Nigeria’s biggest power station shows the huge problems that President Muhammadu Buhari must overcome if he is to fulfil his promise to tackle chronic electricity shortages and reform an economy in recession.
On the outskirts of Lagos, three out of six turbines lie idle at the Egbin plant, starved both of gas due to militant attacks on pipelines that supply the station – and of funds that would allow its owners to buy alternative fuels and even implement an expansion plan.
Buhari won last year’s presidential election with pledges to increase power capacity exponentially during his four-year term and meet the demands of Nigeria’s 180 million people entirely within a decade.
But an upsurge of the attacks in the Niger Delta and acute foreign currency shortages are frustrating his ambitions, along with older problems of back payments owed by the federal government to power station operators and an ageing power grid.
Buhari wants to diversify the economy away from oil, sales of which account for two thirds of government revenue. But frequent power cuts and soaring fuel costs are forcing many manufacturers to shrink, not expand their businesses. This, along with falling crude production at a time of low global prices, is deepening Nigeria’s first recession in 25 years.
One such factory owner is Reginald Odiah, managing director of Bennet Industries which makes light fittings in Lagos.
Odiah, who set up the company in 1984, said he can no longer run his factory on the mains supply and instead has to use his own generators running on imported diesel, the price of which has soared due to a dive in the Nigerian naira currency.
“It makes me sick. It has run my business down,” he told Reuters, adding that his power costs have risen by around 50 percent over the last year. “If it continues the way it is going, we may have to close.”
Since January, Odiah has slashed his workforce from 150 to 18 and cut output to just three days a week. Now the factory switches to the generators for production runs because the national grid “fails you without notice”, he said, complaining of power cuts up to 10 times a day.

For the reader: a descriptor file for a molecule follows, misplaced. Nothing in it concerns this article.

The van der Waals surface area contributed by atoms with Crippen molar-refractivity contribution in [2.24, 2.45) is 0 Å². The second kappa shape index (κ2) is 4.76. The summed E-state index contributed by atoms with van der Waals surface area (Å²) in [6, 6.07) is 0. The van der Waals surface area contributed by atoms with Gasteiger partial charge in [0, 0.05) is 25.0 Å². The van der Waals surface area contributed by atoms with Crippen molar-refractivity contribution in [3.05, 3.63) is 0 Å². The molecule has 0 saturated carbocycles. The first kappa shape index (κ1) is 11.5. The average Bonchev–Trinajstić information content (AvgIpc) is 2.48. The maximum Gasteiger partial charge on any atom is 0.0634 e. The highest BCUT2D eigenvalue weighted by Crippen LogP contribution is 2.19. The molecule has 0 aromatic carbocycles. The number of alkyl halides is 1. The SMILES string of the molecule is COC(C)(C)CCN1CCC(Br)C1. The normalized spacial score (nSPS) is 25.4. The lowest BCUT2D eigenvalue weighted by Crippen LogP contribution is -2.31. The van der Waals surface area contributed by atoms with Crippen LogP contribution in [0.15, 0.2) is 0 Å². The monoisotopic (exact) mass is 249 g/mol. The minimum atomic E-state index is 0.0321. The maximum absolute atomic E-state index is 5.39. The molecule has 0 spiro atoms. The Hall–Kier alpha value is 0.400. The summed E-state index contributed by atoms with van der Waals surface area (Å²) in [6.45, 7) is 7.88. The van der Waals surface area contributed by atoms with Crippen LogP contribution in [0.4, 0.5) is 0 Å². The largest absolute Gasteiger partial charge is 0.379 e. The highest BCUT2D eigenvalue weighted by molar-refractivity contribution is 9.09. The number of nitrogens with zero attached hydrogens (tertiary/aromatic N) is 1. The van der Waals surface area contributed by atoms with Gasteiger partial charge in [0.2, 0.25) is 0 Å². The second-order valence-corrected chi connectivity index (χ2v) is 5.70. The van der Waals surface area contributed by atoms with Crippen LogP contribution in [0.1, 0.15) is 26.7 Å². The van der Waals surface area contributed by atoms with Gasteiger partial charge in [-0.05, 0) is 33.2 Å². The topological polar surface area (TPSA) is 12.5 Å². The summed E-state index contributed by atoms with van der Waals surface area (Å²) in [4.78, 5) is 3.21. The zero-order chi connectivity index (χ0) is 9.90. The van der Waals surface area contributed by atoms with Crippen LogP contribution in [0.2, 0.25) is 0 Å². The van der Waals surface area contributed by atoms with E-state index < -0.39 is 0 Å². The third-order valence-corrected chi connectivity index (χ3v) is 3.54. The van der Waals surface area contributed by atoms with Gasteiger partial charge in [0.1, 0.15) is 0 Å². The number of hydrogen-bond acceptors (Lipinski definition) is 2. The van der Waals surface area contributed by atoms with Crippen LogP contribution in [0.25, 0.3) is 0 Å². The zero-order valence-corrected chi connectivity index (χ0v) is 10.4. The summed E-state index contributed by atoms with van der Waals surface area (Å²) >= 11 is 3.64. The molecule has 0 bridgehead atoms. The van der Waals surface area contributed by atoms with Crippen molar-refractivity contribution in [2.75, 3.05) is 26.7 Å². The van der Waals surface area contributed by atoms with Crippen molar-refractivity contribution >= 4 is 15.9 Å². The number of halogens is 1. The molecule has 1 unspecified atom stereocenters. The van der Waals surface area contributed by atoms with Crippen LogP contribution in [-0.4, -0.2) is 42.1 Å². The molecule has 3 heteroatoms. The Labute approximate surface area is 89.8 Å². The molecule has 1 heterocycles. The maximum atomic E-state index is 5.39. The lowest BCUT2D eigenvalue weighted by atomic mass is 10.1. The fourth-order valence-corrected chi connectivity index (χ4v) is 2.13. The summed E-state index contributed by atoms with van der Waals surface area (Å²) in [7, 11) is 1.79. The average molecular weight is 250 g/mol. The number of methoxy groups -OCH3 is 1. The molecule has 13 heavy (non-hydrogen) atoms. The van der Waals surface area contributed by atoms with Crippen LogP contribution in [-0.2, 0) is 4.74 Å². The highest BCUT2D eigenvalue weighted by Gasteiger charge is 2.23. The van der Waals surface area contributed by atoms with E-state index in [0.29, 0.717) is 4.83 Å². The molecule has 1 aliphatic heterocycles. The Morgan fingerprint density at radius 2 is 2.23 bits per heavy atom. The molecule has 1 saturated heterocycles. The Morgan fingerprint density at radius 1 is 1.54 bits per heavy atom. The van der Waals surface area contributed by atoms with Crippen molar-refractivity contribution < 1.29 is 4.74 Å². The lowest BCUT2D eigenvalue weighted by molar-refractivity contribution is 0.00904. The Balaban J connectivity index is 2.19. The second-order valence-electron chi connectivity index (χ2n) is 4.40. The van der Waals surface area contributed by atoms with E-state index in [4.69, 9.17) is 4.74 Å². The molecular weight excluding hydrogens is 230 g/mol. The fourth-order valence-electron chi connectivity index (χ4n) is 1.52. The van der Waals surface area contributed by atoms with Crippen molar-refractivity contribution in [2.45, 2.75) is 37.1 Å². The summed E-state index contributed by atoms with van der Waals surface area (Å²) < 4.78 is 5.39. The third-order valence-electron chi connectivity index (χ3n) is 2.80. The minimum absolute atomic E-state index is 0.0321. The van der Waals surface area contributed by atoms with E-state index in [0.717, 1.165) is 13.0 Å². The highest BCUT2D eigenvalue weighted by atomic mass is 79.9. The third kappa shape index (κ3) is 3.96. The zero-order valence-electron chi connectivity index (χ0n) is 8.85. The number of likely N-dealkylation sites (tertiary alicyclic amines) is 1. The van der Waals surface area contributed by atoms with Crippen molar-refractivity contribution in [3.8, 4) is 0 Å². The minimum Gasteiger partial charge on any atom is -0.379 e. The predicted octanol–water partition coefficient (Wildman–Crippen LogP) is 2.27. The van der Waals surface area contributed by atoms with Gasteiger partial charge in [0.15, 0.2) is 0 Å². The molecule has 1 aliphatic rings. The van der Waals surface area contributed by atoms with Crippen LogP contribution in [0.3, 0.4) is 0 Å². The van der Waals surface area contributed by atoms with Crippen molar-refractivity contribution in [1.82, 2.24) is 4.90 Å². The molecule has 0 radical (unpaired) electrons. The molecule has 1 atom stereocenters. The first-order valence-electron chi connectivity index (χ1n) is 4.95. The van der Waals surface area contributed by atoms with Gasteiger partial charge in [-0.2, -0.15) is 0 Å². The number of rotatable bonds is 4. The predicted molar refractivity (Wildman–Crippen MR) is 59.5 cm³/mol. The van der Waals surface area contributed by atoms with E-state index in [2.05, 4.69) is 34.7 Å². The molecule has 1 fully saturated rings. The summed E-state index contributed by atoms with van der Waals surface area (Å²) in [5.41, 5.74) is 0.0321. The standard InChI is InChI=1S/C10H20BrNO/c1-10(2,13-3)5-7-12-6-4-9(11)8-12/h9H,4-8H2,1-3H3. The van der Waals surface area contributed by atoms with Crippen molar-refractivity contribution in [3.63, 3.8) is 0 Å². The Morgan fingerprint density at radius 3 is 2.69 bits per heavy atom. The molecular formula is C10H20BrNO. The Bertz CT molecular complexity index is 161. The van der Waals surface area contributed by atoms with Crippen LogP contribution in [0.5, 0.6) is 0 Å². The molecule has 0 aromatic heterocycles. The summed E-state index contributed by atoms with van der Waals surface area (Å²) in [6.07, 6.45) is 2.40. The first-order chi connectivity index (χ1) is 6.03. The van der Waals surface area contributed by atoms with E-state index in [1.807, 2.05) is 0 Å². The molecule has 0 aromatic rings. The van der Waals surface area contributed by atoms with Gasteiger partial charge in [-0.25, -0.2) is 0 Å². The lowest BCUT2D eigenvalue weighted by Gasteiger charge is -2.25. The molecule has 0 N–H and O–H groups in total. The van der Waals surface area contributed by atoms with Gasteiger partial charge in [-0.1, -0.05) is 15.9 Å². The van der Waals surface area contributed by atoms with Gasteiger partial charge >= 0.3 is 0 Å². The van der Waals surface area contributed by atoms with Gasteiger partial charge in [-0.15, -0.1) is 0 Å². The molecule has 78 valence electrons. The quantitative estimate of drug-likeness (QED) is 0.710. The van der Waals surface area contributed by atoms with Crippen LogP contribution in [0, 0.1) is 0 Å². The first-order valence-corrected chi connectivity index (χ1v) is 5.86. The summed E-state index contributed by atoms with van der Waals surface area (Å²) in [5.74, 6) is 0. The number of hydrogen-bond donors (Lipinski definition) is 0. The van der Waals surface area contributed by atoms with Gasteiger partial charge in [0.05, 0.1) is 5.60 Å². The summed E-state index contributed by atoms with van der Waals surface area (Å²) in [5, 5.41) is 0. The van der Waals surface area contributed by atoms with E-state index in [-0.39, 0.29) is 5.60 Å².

Nigeria needs 10 times its current output to guarantee reliable supplies for urban and rural inhabitants alike.
When he came into office in May last year, Buhari inherited a problem that has held back Nigeria’s economic development for decades. Despite holding the world’s ninth largest gas reserves, it reliably produces less than a tenth of the power that South Africa provides for a population less than a third of the size.
He had some initial success. Total power output rose from around 3,600 megawatts to a peak of 5,074.7 MW in February this year, according to the Nigeria Electricity System Operator.
But then the attacks by militants, who want more of Nigeria’s energy wealth directed to their impoverished southern swampland region, took hold. Output fell close to 1,400 MW in May – far from the leap to 20,000 MW within four years which Buhari’s party pledged in its manifesto for the 2015 elections.
The Niger Delta provides not only the bulk of the nation’s crude oil exports, but also the gas that powers Egbin’s generators about 300 km (180 miles) away in Lagos. A militant strike on a sub-sea pipeline that shut in oil production at the Forcados field in February also curbed the flow of gas to Egbin.
“Gas supply has been a major constraint for us from the standpoint of the Niger Delta crisis,” said Kola Adesina, the plant’s chairman.